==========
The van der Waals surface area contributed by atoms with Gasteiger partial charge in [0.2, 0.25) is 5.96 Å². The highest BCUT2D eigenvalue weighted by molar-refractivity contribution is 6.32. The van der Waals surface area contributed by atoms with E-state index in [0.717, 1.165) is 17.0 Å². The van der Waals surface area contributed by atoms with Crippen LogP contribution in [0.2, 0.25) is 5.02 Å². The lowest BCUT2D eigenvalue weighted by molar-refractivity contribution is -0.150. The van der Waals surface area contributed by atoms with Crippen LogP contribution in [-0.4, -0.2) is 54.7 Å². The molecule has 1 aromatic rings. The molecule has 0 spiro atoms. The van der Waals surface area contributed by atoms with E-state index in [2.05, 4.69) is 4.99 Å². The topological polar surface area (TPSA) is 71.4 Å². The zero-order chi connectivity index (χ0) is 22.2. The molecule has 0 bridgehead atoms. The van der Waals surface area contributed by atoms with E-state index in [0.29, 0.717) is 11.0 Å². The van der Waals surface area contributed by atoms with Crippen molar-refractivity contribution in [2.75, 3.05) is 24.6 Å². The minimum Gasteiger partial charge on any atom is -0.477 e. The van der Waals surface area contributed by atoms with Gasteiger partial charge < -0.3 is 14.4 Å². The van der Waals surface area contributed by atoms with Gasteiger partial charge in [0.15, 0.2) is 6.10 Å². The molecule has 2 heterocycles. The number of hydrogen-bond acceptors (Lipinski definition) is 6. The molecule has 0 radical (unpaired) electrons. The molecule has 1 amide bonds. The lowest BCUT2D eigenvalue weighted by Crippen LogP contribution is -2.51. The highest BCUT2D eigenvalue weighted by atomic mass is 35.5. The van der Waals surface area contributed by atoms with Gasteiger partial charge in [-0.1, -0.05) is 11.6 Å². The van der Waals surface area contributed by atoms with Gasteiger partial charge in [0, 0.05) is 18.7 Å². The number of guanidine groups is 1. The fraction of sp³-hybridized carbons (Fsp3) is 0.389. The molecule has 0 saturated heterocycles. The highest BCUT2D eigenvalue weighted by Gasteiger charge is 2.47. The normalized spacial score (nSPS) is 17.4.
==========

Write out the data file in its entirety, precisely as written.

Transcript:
The van der Waals surface area contributed by atoms with Gasteiger partial charge in [0.2, 0.25) is 5.96 Å². The highest BCUT2D eigenvalue weighted by molar-refractivity contribution is 6.32. The van der Waals surface area contributed by atoms with E-state index in [0.717, 1.165) is 17.0 Å². The van der Waals surface area contributed by atoms with Crippen LogP contribution in [0.2, 0.25) is 5.02 Å². The lowest BCUT2D eigenvalue weighted by molar-refractivity contribution is -0.150. The van der Waals surface area contributed by atoms with Crippen LogP contribution in [-0.4, -0.2) is 54.7 Å². The molecule has 1 aromatic rings. The molecule has 0 spiro atoms. The van der Waals surface area contributed by atoms with E-state index in [2.05, 4.69) is 4.99 Å². The topological polar surface area (TPSA) is 71.4 Å². The zero-order chi connectivity index (χ0) is 22.2. The molecule has 0 bridgehead atoms. The van der Waals surface area contributed by atoms with E-state index in [0.29, 0.717) is 11.0 Å². The van der Waals surface area contributed by atoms with Crippen molar-refractivity contribution in [2.75, 3.05) is 24.6 Å². The minimum Gasteiger partial charge on any atom is -0.477 e. The van der Waals surface area contributed by atoms with Gasteiger partial charge < -0.3 is 14.4 Å². The van der Waals surface area contributed by atoms with Gasteiger partial charge in [0.15, 0.2) is 6.10 Å². The molecule has 2 heterocycles. The number of hydrogen-bond acceptors (Lipinski definition) is 6. The molecule has 0 radical (unpaired) electrons. The molecule has 1 amide bonds. The lowest BCUT2D eigenvalue weighted by Crippen LogP contribution is -2.51. The highest BCUT2D eigenvalue weighted by atomic mass is 35.5. The van der Waals surface area contributed by atoms with Gasteiger partial charge in [-0.1, -0.05) is 11.6 Å². The van der Waals surface area contributed by atoms with Gasteiger partial charge in [0, 0.05) is 18.7 Å². The number of guanidine groups is 1. The fraction of sp³-hybridized carbons (Fsp3) is 0.389. The molecule has 0 saturated heterocycles. The highest BCUT2D eigenvalue weighted by Gasteiger charge is 2.47. The normalized spacial score (nSPS) is 17.4.